CG: I’m sorry, that’s not good enough. I need to know how you do it. I need to know how to tell the world you’re real. Explain it to me like I’m a fifth grader.

SC: A fifth grader? Funny you should pull that particular time of life out of the ether.

CG: Funny how?

SC: Because that’s when you stopped believing. Remember? Even after you spotted all those toys in the foyer closet when you were 5, you wanted to keep believing. So, you did. You kept believing in me because that’s what you wanted to do. And that still applies today. To you, and to everyone in the world. Do you understand what I’m saying?

CG: Sure, but I don’t think it applies. I mean, you’re not real. You’re an inherited Western European archetype, based loosely on Germanic paganism and later Western religions, seasoned with a healthy sprinkling of good, old-fashioned capitalism. It’s all about corporate symbolism now. Is that the message we want to teach our kids? That it’s OK to perpetuate a vast, fantastical myth that celebrates commercialism and the all-mighty holiday dollar?

SC: OK. Well, I don’t know what else to tell you. Except this: Sartre was on the right track when he wrote, “In life, a man commits himself, draws his own portrait, and there is nothing but that portrait.” You see?

CG: That doesn’t answer my question.

SC: Your question doesn’t have an answer. I’ve got to go. Merry Christmas!

CG: It’s March.

SC: I know. Ho-ho-ho! Bye.

And like that … he was gone.

As you can see, the interview was a disaster, which is why I sat on the story until now. It was nothing more than an incoherent mishmash of pop philosophy and obscure science fiction allusions. I didn’t have a camera on me (no iPhones back then), so I could produce no photographic evidence. My recorder crapped out after I transcribed the conversation, so I even lost the audio proof. I haven’t seen Santa since.

I believe, though. I decided to believe, and I did. In my portrait, the one I made for and of myself, Santa Claus is real. Just as every religion, every mythology is true in the sense that it is metaphorical of the mysteries of existence, Old Saint Nick is a metaphor. For me, he’s a combination of kindness, generosity and the wonder of imagination. I’m leaning toward zombie Santa at the moment, too.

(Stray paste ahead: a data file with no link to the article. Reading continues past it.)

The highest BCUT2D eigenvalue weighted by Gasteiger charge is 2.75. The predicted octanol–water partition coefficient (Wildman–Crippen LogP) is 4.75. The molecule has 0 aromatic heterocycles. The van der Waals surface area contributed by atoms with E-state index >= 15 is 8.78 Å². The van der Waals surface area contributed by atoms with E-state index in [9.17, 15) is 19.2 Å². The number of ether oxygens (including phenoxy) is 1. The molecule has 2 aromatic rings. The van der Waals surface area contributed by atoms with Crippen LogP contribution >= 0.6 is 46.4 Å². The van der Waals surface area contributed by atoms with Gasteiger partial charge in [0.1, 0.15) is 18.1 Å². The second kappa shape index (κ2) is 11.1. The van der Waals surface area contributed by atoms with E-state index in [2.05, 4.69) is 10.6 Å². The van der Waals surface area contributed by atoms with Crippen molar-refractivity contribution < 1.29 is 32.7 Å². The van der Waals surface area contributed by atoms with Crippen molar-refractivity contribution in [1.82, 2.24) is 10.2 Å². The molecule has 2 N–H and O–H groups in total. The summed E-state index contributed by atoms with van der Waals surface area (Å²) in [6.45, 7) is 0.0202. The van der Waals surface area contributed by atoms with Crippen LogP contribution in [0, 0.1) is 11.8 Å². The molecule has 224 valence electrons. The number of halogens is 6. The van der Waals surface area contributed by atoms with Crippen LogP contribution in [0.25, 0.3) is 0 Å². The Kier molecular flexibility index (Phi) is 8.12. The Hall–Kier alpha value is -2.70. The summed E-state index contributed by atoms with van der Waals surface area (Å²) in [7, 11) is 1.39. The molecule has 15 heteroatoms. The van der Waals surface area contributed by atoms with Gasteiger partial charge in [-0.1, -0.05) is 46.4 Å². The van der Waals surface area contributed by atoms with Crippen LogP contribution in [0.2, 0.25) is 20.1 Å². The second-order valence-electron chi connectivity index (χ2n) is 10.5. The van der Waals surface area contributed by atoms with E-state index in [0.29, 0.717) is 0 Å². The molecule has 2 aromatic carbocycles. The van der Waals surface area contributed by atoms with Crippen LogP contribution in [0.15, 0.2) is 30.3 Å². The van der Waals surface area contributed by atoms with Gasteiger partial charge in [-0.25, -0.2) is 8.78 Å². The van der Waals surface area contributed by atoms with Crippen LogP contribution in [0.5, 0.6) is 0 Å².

What else does Santa symbolize? Depends on who you ask. Your portrait is yours, and yours alone.

The Time We Almost Missed Christmas

We shuffled up to the customer service counter winded, defeated, dejected. The O’Hare concourse was empty. Anybody who had a chance to get somewhere that night, Christmas Eve 2000, was either there already or on the way. Not us. We were trapped in the giant airport on the outskirts of Chicago, stranded between working that day’s Buccaneers-Packers game at Lambeau Field and getting home in time to wake up in our own beds on Christmas morning.

There were five of us. Four were with the Tribune: a beat writer, a columnist, a photographer and me. The fifth covered the Bucs for the Orlando paper. I was the only one who didn’t have at least one kid waiting for me back in Tampa, but the house was full of in-laws, including some toddler cousins. The Orlando writer was on his cell phone when we got to the customer service counter to sort it all out.

“No, sweetheart, I won’t be there tonight,” he murmured. “Molly. Molly. Don’t cry, sweetheart. Daddy will be home tomorrow. … Well, I don’t know what time. Don’t cry, Molly. Put Mommy on the phone, OK? Don’t cry, sweetheart. Daddy’s sorry.”